Guns 101: Terms You Need To Know

By Michelle Cerino
Posted in #Guns
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Guns 101: Terms You Need To Know

March 15th, 2020

4 minute read

With all the talk of guns in the news, I find myself giggling at the use of incorrect firearm verbiage. Sadly, I sometimes even hear these same incorrect words during conversations in gun shops and at ranges. To avoid confusion, I’ve compiled a list of firearm terms I often hear used improperly. 

Scenario 1: You’re on the range, perhaps even at a match, and you overhear one fellow say to his girlfriend, “Hand me that 20 round clip over there.” OMG…it’s like nails on a chalkboard. 

Clips for your hair

This is a clip for your hair. At a match, it keeps your hair out of your eyes.

Moon clips

A moon clip is a flat, ring-shaped piece of metal designed to hold several cartridges together for simultaneous insertion and extraction from a revolver. 

Stripper clip

A stripper clip is a device that holds several cartridges together in a single unit for easier and faster loading of a firearm’s magazine.

Magazine for an AR

Magazines are usually detachable and refillable. They hold cartridges under spring pressure in preparation for feeding into the firearm’s chamber.

Scenario 2: Have you ever watched a movie where someone is shooting an AR or pistol that is completely silent? Ugh…the only way to make a gun close to movie quiet is by shooting a particular type of ammunition that is slower than 1050 feet-per-second. Sure, firearms can be almost silenced, with the right type of ammunition and a quality suppressor. However, that is not what’s usually seen in movies.

Suppressors

A suppressor attaches to the end of a gun’s barrel and reduces the sound of its discharge, making it less intense.

Muzzle brake

Two other often confused terms are muzzle brake and flash suppressor or flash hider. Although both attach to the end of a muzzle, they each have very different purposes. A muzzle brake redirects some of the pressurized gas that propels the bullet to counter recoil and unwanted muzzle rise. A flash suppressor lets hot air escape the barrel making for a smaller flash of light as the bullet exits, improving visibility for the shooter. To further explain the differences, The Armory Life published “A Guide to Muzzle Devices.”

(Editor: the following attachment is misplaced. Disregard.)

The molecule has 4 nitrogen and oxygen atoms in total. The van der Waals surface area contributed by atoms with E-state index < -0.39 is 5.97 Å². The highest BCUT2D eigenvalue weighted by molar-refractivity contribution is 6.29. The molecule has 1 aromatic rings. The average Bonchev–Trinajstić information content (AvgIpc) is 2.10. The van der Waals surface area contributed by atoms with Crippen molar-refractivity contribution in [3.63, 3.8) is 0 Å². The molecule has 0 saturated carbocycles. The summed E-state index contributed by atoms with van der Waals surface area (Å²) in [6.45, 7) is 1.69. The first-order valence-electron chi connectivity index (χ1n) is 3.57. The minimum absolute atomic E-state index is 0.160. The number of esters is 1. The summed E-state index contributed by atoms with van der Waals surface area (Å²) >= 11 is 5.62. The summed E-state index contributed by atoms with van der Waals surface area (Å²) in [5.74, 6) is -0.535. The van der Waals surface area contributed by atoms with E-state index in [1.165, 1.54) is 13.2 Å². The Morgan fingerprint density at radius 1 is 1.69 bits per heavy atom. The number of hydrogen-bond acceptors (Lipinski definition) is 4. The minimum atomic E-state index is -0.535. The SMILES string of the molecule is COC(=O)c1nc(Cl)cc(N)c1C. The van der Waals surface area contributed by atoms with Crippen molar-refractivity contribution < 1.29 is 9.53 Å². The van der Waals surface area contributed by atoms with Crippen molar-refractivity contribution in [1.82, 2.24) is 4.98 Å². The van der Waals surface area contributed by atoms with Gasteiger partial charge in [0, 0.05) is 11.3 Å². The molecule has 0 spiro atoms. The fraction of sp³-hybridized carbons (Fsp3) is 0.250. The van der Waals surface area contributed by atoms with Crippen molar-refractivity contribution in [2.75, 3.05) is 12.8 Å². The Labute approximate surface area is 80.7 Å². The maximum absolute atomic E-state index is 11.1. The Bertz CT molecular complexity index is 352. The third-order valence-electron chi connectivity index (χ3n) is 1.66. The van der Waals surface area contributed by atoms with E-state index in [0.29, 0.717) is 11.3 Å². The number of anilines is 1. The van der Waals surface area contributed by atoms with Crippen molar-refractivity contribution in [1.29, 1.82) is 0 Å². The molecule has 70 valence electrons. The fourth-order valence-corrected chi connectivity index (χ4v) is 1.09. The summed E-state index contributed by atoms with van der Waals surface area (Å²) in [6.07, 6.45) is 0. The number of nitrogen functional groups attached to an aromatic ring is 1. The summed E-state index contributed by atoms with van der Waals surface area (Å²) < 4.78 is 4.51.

Many people use the words round, cartridge, ammo, ammunition, bullet and shell interchangeably. This doesn’t bother me as much as the above mistakes, but I feel it’s still important to include these terms. 

Pistol and rifle round

A round or cartridge is a complete unit of ammunition. It contains a casing, primer, propellent and a projectile. 

Ammunition (ammo) is measured in rounds, which is what’s loaded into a gun. Ammo is available in hundreds of sizes, and it must match the firearm you’re using. 

A bunch of bullets

The projectile in a cartridge or round of ammunition is a bullet. 

2 shotgun shells and a rifle shell (casing)

The term shell is a synonym for casing, which is the unit that holds the gunpowder, projectile and primer for handguns, rifles and shotguns. Some people also use it as a term for shotgun ammunition. 

Feel free to share this list firearm terms with those just learning the lingo, or maybe forward it to “that friend” who consistently uses the word clip incorrectly.

Editor’s Note: This article was written by Michelle Cerino and shared with us by Women’s Outdoor News. Also, be sure to check out The Armory Life Forum, where you can comment about our daily articles, as well as just talk guns and gear. Click the “Go To Forum Thread” link below to jump in!

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Springfield Armory® recommends you seek qualified and competent training from a certified instructor prior to handling any firearm and be sure to read your owner’s manual. These articles are considered to be suggestions and not recommendations from Springfield Armory. The views and opinions expressed on this website are those of the authors and do not necessarily reflect the views and opinions of Springfield Armory.

Michelle Cerino

Michelle Cerino

Michelle Cerino is the managing editor at Women’s Outdoor News and author of Gear Up, sponsored by Springfield Armory and Princess Gunslinger. She also freelances for other industry magazines including Combat Handguns, Person Defense World and New Pioneer Magazine. Michelle is the president of Cerino Consulting and Training Group LLC, a firearms training company she built with her husband Chris in 2011. They instruct both civilians and law enforcement. Her path in the firearms and outdoors industries is ever progressing. She is writing, hunting, competing and doing contract work for major manufacturers. Michelle is a proud Life Member of the NRA, and also belongs to NSSF, AG&AG and ILEETA.

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